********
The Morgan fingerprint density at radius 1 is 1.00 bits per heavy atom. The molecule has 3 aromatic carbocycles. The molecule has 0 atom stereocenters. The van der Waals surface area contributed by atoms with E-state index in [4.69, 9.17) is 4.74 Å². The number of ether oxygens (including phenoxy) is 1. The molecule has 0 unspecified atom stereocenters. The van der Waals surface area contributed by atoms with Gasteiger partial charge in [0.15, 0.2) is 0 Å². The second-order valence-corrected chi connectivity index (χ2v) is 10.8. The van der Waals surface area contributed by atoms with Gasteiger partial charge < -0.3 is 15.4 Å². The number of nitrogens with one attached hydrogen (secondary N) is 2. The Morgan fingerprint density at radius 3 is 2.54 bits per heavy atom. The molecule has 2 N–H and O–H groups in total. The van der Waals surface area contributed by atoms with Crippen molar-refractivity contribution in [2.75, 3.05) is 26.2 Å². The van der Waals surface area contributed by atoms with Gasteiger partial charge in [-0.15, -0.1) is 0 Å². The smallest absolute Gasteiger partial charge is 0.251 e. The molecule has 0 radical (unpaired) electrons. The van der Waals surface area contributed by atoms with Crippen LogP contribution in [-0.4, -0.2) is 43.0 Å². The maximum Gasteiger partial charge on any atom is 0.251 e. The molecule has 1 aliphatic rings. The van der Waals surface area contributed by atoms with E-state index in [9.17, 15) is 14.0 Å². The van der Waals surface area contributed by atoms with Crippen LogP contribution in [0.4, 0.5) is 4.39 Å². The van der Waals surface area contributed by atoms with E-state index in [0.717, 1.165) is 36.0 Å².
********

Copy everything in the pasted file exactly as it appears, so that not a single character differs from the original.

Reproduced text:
The Morgan fingerprint density at radius 1 is 1.00 bits per heavy atom. The molecule has 3 aromatic carbocycles. The molecule has 0 atom stereocenters. The van der Waals surface area contributed by atoms with E-state index in [4.69, 9.17) is 4.74 Å². The number of ether oxygens (including phenoxy) is 1. The molecule has 0 unspecified atom stereocenters. The van der Waals surface area contributed by atoms with Gasteiger partial charge in [0.15, 0.2) is 0 Å². The second-order valence-corrected chi connectivity index (χ2v) is 10.8. The van der Waals surface area contributed by atoms with Gasteiger partial charge < -0.3 is 15.4 Å². The number of nitrogens with one attached hydrogen (secondary N) is 2. The Morgan fingerprint density at radius 3 is 2.54 bits per heavy atom. The molecule has 2 N–H and O–H groups in total. The van der Waals surface area contributed by atoms with Crippen molar-refractivity contribution in [2.75, 3.05) is 26.2 Å². The van der Waals surface area contributed by atoms with Gasteiger partial charge in [-0.15, -0.1) is 0 Å². The smallest absolute Gasteiger partial charge is 0.251 e. The molecule has 0 radical (unpaired) electrons. The van der Waals surface area contributed by atoms with Crippen LogP contribution in [-0.4, -0.2) is 43.0 Å². The maximum Gasteiger partial charge on any atom is 0.251 e. The molecule has 1 aliphatic rings. The van der Waals surface area contributed by atoms with E-state index in [9.17, 15) is 14.0 Å². The van der Waals surface area contributed by atoms with Crippen LogP contribution in [0.4, 0.5) is 4.39 Å². The van der Waals surface area contributed by atoms with E-state index in [0.717, 1.165) is 36.0 Å².